GlaxoSmithKline (NYSE: GSK)may extend its hostile $2.6 billion takeover offer for Human Genome Sciences Inc. a second time to win investor backing for control of the U.S. biotechnology company.
Meanwhile, GSK learned on Thursday that its legal travails over the diabetes drug Avandia are far from over. The drug giant must face a lawsuit from Humana Inc. over costs linked to injuries from the drug.
Shareholders of Human Genome, whose board rejected Glaxo’s $13-a-share bid in May, have until 5 p.m. New York time today to tender their stock, the London-based drugmaker said three weeks ago. Glaxo will probably announce results of the tender offer before the U.S. stock market opens July 2, Navid Malik, an analyst at Cenkos Securities Plc in London, said Thursday.
Human Genome (Nasdaq: HGSI) stock has traded above the offer price since Glaxo proposed the takeover on May 9, signaling that shareholders expect a higher bid. Glaxo extended the deadline to today from June 7 after receiving acceptances from investors owning 0.2 percent of outstanding Human Genome shares. Investors may be holding out as Rockville, Maryland-based Human Genome has said it will accept other acquisition offers through July 16.
“I’d be skeptical if shareholders are ready to tender now, especially ahead of Human Genome completing its process of finding a higher price,” said Brian Skorney, an analyst at Brean Murray Carret & Co. in New York.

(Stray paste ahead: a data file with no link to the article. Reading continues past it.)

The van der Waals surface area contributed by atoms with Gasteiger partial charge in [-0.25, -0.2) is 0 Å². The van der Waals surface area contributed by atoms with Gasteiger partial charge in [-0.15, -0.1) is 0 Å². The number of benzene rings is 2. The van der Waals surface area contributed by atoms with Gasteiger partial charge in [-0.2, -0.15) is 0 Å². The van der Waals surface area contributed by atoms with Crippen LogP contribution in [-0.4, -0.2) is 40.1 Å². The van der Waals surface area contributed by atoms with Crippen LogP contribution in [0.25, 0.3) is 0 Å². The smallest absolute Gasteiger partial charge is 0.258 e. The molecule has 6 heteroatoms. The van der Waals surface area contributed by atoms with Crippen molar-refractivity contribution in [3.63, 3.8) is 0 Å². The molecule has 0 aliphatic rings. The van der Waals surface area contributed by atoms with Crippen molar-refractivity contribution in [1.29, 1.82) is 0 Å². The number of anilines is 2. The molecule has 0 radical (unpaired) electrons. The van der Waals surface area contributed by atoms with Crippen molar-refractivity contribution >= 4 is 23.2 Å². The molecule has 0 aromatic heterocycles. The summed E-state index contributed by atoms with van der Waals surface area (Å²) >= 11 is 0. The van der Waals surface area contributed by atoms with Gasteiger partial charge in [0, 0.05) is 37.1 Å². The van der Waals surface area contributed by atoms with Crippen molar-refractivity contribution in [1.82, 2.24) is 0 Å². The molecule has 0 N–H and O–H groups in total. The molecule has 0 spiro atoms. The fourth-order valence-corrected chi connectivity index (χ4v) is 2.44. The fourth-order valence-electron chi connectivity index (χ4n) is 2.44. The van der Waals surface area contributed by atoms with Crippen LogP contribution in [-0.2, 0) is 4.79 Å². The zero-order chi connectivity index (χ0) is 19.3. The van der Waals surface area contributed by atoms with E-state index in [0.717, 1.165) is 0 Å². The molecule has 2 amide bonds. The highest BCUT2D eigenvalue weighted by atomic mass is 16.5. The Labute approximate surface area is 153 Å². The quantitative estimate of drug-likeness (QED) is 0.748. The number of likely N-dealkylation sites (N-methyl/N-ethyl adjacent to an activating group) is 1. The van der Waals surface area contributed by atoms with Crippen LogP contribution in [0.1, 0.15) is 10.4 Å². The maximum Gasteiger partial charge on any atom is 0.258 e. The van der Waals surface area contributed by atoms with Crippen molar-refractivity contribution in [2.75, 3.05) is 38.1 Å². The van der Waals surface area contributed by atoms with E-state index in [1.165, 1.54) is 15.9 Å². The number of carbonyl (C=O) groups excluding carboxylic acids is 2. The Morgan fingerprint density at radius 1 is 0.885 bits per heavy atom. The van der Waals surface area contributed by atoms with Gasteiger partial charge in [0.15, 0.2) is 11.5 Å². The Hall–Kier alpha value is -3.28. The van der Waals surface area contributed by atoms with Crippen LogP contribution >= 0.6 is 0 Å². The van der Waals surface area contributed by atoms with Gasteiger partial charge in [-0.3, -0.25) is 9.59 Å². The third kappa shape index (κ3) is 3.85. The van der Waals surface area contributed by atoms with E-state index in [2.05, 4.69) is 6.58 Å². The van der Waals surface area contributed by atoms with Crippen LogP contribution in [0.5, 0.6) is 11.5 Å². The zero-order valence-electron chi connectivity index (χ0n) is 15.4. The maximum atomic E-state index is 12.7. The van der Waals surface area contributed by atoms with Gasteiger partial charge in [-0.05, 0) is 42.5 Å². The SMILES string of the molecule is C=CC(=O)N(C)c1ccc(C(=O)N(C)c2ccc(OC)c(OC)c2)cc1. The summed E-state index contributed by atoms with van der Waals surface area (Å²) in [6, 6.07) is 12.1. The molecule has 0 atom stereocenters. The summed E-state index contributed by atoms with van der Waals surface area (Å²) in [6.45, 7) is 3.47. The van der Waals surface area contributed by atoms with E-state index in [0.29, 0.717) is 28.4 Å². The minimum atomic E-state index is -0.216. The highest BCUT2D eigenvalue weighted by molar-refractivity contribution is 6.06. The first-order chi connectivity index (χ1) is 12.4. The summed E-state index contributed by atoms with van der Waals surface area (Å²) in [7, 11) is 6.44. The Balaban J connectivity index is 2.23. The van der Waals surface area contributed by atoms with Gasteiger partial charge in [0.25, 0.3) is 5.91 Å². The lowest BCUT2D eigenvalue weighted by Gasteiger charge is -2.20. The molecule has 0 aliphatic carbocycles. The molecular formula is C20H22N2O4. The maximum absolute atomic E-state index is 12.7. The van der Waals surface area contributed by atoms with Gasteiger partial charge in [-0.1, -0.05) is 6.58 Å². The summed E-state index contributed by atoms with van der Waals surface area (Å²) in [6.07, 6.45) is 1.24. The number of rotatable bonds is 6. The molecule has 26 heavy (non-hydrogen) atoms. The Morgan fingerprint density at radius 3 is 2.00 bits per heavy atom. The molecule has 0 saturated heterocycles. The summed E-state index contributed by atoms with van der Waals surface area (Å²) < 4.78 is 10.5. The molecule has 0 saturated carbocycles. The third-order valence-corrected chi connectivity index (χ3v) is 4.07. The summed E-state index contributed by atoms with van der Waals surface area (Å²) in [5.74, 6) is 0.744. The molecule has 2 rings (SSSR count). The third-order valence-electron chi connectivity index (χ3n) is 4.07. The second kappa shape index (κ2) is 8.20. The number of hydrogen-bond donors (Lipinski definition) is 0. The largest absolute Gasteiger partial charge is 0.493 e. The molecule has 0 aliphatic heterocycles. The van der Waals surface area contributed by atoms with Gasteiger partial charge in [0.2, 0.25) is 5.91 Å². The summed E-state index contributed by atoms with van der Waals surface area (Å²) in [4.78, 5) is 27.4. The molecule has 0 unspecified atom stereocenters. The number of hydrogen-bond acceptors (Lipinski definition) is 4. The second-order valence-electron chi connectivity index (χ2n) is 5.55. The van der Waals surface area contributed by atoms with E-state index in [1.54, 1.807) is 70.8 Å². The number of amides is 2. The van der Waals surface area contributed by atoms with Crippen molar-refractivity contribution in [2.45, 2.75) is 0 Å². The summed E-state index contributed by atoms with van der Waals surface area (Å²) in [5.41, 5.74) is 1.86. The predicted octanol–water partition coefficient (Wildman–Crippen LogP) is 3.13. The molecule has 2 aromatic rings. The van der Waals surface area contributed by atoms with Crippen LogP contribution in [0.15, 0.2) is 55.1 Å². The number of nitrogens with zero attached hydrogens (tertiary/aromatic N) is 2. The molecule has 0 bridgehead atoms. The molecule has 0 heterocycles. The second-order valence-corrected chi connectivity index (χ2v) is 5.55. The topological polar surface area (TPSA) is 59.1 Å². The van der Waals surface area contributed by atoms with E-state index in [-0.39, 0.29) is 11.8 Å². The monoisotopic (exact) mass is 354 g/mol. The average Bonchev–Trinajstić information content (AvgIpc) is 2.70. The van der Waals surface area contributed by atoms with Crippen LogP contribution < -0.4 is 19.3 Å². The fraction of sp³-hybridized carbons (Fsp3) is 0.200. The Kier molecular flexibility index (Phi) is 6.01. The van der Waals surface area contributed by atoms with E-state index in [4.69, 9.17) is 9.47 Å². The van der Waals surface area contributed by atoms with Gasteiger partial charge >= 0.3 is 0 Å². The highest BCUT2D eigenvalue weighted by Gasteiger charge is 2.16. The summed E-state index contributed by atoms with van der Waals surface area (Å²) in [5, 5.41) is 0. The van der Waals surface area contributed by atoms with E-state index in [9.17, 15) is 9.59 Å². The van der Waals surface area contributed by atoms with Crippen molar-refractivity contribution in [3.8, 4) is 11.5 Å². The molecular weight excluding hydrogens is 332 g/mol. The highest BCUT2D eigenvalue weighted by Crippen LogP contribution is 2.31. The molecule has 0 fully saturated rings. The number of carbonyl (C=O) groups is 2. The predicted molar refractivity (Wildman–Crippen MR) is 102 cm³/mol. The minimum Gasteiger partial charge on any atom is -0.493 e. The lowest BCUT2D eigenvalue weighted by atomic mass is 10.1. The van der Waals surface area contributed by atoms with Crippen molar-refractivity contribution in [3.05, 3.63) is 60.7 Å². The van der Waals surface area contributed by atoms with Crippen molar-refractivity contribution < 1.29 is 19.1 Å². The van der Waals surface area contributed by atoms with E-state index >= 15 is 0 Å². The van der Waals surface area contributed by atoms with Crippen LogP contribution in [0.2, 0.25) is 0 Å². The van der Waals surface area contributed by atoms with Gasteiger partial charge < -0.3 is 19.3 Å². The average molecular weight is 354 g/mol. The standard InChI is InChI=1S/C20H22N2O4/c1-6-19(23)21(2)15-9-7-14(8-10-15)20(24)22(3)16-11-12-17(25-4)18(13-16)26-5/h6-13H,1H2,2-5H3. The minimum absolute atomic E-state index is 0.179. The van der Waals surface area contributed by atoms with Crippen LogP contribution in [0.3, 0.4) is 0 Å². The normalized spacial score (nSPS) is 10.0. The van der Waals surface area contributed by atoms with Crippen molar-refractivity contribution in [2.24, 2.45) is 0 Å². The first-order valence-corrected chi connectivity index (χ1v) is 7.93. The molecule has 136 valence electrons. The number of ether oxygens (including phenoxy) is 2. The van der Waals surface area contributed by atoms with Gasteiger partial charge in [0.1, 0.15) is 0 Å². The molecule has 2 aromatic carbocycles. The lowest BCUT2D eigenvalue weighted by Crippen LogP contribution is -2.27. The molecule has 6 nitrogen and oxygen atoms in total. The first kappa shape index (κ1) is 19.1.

Glaxo, the U.K.’s biggest drugmaker which maintains its U.S. headquarters in Research Triangle Park, N.C., is likely to extend the bid deadline and may even raise what it’s offering as it’s committed to the acquisition to gain control of Benlysta, a treatment for lupus, as well as albiglutide for diabetes and darapladib for heart disease, said Fabian Wenner, an analyst at Kepler Capital Markets in Zurich.
The drugmakers cooperate on all three treatments. Glaxo made the hostile offer in May after Human Genome’s board rejected an unsolicited bid in April for the same amount.
“Glaxo doesn’t want to step away from the deal,” Wenner said in a phone interview. “I definitely expect an extension, and potentially a slight improvement in price.”
A federal appeals court ruled against GSK in the Avandia suit, reversing a lower- court decision dismissing the complaint.
U.S. law allows so-called Medicare advantage organizations such as Humana’s medical plan and insurance units to sue in federal court to seek such reimbursement, the U.S. Court of Appeals in Philadelphia ruled Thursday.
The language of the Medicare Secondary Payer Act “is broad and unrestricted and therefore allows any private plaintiff with standing to bring an action,” the three-judge appeals panel said in its decision.
Humana, based in Louisville, Kentucky, filed a proposed class-action complaint in November 2010 seeking reimbursement for the costs of treating enrollees in its Medicare advantage program for Avandia-related injuries. About 1 million people are covered by the plan, according to court documents.
Glaxo, which has begun settling claims brought by thousands of Avandia users over various injuries, hasn’t yet included reimbursement of Medicare advantage plans in its settlement agreements, the appeals panel said in its ruling.
“Glaxo respectfully disagrees with the court’s decision and we’re reviewing our options,” Bernadette King, a spokeswoman for London-based Glaxo, said in a phone interview.
Glaxo said in 2010 that it would stop promoting Avandia worldwide after studies linked the drug to increased risk of heart attacks. The company has resolved more than 50,000 lawsuits over the drug.